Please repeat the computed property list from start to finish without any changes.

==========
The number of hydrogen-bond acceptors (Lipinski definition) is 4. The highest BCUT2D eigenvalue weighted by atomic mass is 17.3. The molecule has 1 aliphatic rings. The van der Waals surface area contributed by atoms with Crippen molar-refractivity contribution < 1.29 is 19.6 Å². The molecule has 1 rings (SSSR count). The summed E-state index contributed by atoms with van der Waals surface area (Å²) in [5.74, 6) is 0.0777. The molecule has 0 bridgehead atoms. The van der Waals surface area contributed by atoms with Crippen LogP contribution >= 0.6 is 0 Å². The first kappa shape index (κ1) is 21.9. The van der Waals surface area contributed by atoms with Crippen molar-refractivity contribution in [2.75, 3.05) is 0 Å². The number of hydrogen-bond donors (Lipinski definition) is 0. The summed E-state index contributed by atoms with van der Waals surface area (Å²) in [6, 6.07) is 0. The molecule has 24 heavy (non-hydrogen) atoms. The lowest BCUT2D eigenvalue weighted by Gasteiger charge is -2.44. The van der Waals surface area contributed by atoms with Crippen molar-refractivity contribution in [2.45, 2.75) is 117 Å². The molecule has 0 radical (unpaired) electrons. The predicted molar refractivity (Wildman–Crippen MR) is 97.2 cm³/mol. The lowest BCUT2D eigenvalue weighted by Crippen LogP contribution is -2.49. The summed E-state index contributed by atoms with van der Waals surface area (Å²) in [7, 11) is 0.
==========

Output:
The number of hydrogen-bond acceptors (Lipinski definition) is 4. The highest BCUT2D eigenvalue weighted by atomic mass is 17.3. The molecule has 1 aliphatic rings. The van der Waals surface area contributed by atoms with Crippen molar-refractivity contribution < 1.29 is 19.6 Å². The molecule has 1 rings (SSSR count). The summed E-state index contributed by atoms with van der Waals surface area (Å²) in [5.74, 6) is 0.0777. The molecule has 0 bridgehead atoms. The van der Waals surface area contributed by atoms with Crippen LogP contribution >= 0.6 is 0 Å². The first kappa shape index (κ1) is 21.9. The van der Waals surface area contributed by atoms with Crippen molar-refractivity contribution in [2.75, 3.05) is 0 Å². The number of hydrogen-bond donors (Lipinski definition) is 0. The summed E-state index contributed by atoms with van der Waals surface area (Å²) in [6, 6.07) is 0. The molecule has 24 heavy (non-hydrogen) atoms. The lowest BCUT2D eigenvalue weighted by Gasteiger charge is -2.44. The van der Waals surface area contributed by atoms with Crippen molar-refractivity contribution in [2.45, 2.75) is 117 Å². The molecule has 0 radical (unpaired) electrons. The predicted molar refractivity (Wildman–Crippen MR) is 97.2 cm³/mol. The lowest BCUT2D eigenvalue weighted by Crippen LogP contribution is -2.49. The summed E-state index contributed by atoms with van der Waals surface area (Å²) in [7, 11) is 0.